Results for 'Cognitive architecture'

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  1. The Cognitive Architecture of Imaginative Resistance.Kengo Miyazono & Shen-yi Liao - 2016 - In Amy Kind (ed.), The Routledge Handbook of Philosophy of Imagination. pp. 233-246.
    Where is imagination in imaginative resistance? We seek to answer this question by connecting two ongoing lines of inquiry in different subfields of philosophy. In philosophy of mind, philosophers have been trying to understand imaginative attitudes’ place in cognitive architecture. In aesthetics, philosophers have been trying to understand the phenomenon of imaginative resistance. By connecting these two lines of inquiry, we hope to find mutual illumination of an attitude (or cluster of attitudes) and a phenomenon that have vexed (...)
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  2. Connectionism and Cognitive Architecture: A Critical Analysis.Jerry A. Fodor & Zenon W. Pylyshyn - 1988 - Cognition 28 (1-2):3-71.
    This paper explores the difference between Connectionist proposals for cognitive a r c h i t e c t u r e a n d t h e s o r t s o f m o d e l s t hat have traditionally been assum e d i n c o g n i t i v e s c i e n c e . W e c l a i m t h a t t (...)
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  3. The Knowledge Level in Cognitive Architectures: Current Limitations and Possible Developments.Antonio Lieto, Christian Lebiere & Alessandro Oltramari - 2018 - Cognitive Systems Research:1-42.
    In this paper we identify and characterize an analysis of two problematic aspects affecting the representational level of cognitive architectures (CAs), namely: the limited size and the homogeneous typology of the encoded and processed knowledge. We argue that such aspects may constitute not only a technological problem that, in our opinion, should be addressed in order to build arti cial agents able to exhibit intelligent behaviours in general scenarios, but also an epistemological one, since they limit the plausibility of (...)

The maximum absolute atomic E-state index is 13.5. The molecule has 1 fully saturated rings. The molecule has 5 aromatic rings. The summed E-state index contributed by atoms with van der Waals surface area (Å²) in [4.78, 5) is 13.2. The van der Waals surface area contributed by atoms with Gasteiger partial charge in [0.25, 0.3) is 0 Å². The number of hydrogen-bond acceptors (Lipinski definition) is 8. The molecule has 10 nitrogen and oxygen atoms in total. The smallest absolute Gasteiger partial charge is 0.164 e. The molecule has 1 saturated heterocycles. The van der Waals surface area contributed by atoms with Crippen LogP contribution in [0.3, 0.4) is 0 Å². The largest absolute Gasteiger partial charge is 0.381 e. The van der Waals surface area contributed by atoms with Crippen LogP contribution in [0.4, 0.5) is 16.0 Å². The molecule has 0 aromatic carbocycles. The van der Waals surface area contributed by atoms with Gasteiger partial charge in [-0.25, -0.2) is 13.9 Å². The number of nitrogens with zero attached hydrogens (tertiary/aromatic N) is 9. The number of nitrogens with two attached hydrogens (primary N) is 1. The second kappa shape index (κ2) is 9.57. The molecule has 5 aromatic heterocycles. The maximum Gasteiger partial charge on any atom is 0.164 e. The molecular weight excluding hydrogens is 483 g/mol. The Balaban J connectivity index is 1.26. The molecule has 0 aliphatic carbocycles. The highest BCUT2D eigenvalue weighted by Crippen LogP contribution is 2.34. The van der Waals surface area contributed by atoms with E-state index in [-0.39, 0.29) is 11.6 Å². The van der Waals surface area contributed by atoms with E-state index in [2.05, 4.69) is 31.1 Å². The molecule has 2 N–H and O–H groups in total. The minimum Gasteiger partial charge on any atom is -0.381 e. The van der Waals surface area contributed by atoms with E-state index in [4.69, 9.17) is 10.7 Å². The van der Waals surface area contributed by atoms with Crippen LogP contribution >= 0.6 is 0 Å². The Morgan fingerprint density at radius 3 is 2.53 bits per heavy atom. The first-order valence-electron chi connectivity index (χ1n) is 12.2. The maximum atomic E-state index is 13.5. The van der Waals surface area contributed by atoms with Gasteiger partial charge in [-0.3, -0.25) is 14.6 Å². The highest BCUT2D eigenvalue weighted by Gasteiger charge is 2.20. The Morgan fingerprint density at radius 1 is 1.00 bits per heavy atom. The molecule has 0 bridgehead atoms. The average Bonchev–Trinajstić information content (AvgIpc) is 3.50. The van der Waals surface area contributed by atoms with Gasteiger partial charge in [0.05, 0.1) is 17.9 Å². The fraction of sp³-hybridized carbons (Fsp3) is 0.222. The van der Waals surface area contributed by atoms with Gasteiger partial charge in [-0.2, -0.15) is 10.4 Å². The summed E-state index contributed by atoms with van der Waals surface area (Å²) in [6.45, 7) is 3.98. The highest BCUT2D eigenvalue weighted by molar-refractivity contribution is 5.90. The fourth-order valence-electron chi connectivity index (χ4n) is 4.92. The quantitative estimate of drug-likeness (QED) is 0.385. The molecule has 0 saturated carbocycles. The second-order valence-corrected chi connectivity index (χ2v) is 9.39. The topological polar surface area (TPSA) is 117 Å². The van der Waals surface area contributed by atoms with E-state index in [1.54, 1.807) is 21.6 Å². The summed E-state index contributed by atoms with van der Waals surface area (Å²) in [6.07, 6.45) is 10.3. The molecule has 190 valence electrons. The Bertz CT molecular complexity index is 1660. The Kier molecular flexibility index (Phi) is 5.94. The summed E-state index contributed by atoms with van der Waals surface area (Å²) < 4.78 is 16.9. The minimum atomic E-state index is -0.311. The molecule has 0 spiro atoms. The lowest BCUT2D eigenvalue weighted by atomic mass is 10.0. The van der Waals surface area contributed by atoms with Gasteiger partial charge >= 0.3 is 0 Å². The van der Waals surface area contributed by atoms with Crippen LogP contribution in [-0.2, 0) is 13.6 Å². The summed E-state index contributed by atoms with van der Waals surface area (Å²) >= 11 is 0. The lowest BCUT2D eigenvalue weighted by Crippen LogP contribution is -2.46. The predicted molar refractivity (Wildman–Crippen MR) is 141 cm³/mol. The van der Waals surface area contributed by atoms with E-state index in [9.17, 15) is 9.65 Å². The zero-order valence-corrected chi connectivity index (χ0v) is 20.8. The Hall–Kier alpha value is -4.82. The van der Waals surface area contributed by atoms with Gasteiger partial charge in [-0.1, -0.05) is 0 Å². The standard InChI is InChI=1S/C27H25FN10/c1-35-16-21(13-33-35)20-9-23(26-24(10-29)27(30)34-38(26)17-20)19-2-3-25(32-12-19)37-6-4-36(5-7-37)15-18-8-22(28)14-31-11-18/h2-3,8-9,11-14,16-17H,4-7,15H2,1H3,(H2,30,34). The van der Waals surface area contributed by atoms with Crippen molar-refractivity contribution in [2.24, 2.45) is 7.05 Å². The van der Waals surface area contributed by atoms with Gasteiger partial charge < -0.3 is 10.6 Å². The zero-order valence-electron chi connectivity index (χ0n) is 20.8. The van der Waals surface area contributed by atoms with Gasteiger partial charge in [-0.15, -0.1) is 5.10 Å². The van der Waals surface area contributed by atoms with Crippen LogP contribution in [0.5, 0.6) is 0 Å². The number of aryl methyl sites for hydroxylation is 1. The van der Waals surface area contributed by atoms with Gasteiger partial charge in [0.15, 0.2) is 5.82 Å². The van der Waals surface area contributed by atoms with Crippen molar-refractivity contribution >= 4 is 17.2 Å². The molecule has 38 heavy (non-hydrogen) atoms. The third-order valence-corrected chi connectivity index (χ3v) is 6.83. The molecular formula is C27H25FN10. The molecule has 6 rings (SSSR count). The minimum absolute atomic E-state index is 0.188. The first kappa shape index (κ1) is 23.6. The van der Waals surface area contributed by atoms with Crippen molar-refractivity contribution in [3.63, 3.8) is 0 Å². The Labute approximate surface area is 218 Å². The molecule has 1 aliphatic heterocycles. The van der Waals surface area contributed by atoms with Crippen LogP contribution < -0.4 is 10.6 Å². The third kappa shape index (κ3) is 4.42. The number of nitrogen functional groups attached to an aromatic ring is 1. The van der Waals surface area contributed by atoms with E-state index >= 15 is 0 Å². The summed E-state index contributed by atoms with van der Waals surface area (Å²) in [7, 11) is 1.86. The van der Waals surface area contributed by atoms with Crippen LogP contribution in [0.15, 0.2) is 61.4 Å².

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  4.  74
    A Cognitive Architecture That Combines Internal Simulation with a Global Workspace.Murray Shanahan - 2006 - Consciousness and Cognition 15 (2):433-449.
    This paper proposes a brain-inspired cognitive architecture that incorporates approximations to the concepts of consciousness, imagination, and emotion. To emulate the empirically established cognitive efficacy of conscious as opposed to non-conscious information processing in the mammalian brain, the architecture adopts a model of information flow from global workspace theory. Cognitive functions such as anticipation and planning are realised through internal simulation of interaction with the environment. Action selection, in both actual and internally simulated interaction with (...)
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  5. Conceptual Spaces for Cognitive Architectures: A Lingua Franca for Different Levels of Representation.Antonio Lieto, Antonio Chella & Marcello Frixione - 2017 - Biologically Inspired Cognitive Architectures 19:1-9.
    During the last decades, many cognitive architectures (CAs) have been realized adopting different assumptions about the organization and the representation of their knowledge level. Some of them (e.g. SOAR [35]) adopt a classical symbolic approach, some (e.g. LEABRA[ 48]) are based on a purely connectionist model, while others (e.g. CLARION [59]) adopt a hybrid approach combining connectionist and symbolic representational levels. Additionally, some attempts (e.g. biSOAR) trying to extend the representational capacities of CAs by integrating diagrammatical representations and reasoning (...)
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  6.  65
    Cognitive Architectures as Lakatosian Research Programs: Two Case Studies.Richard P. Cooper - 2006 - Philosophical Psychology 19 (2):199-220.